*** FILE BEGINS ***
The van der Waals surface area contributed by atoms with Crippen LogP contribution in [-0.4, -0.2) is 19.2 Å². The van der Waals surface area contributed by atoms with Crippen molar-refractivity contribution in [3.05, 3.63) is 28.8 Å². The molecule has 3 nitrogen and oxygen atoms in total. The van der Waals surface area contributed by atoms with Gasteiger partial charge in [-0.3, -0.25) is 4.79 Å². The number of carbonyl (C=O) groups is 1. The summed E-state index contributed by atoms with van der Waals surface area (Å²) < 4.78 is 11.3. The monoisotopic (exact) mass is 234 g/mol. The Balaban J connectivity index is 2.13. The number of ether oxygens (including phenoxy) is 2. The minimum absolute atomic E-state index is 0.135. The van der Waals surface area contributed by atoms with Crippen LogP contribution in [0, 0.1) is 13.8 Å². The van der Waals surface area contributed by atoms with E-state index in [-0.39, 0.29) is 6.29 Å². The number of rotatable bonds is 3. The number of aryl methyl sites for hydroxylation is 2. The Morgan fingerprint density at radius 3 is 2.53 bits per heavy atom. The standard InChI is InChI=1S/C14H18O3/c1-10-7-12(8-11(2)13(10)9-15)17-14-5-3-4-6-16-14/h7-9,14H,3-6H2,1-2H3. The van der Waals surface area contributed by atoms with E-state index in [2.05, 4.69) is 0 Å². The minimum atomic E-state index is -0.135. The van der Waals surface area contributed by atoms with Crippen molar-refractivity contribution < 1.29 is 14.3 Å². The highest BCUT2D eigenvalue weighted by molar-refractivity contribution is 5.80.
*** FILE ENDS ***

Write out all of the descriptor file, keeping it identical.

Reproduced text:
The van der Waals surface area contributed by atoms with Crippen LogP contribution in [-0.4, -0.2) is 19.2 Å². The van der Waals surface area contributed by atoms with Crippen molar-refractivity contribution in [3.05, 3.63) is 28.8 Å². The molecule has 3 nitrogen and oxygen atoms in total. The van der Waals surface area contributed by atoms with Gasteiger partial charge in [-0.3, -0.25) is 4.79 Å². The number of carbonyl (C=O) groups is 1. The summed E-state index contributed by atoms with van der Waals surface area (Å²) < 4.78 is 11.3. The monoisotopic (exact) mass is 234 g/mol. The Balaban J connectivity index is 2.13. The number of ether oxygens (including phenoxy) is 2. The minimum absolute atomic E-state index is 0.135. The van der Waals surface area contributed by atoms with Crippen LogP contribution in [0, 0.1) is 13.8 Å². The van der Waals surface area contributed by atoms with E-state index in [-0.39, 0.29) is 6.29 Å². The number of rotatable bonds is 3. The number of aryl methyl sites for hydroxylation is 2. The Morgan fingerprint density at radius 3 is 2.53 bits per heavy atom. The standard InChI is InChI=1S/C14H18O3/c1-10-7-12(8-11(2)13(10)9-15)17-14-5-3-4-6-16-14/h7-9,14H,3-6H2,1-2H3. The van der Waals surface area contributed by atoms with E-state index in [2.05, 4.69) is 0 Å². The minimum atomic E-state index is -0.135. The van der Waals surface area contributed by atoms with Crippen molar-refractivity contribution < 1.29 is 14.3 Å². The highest BCUT2D eigenvalue weighted by molar-refractivity contribution is 5.80.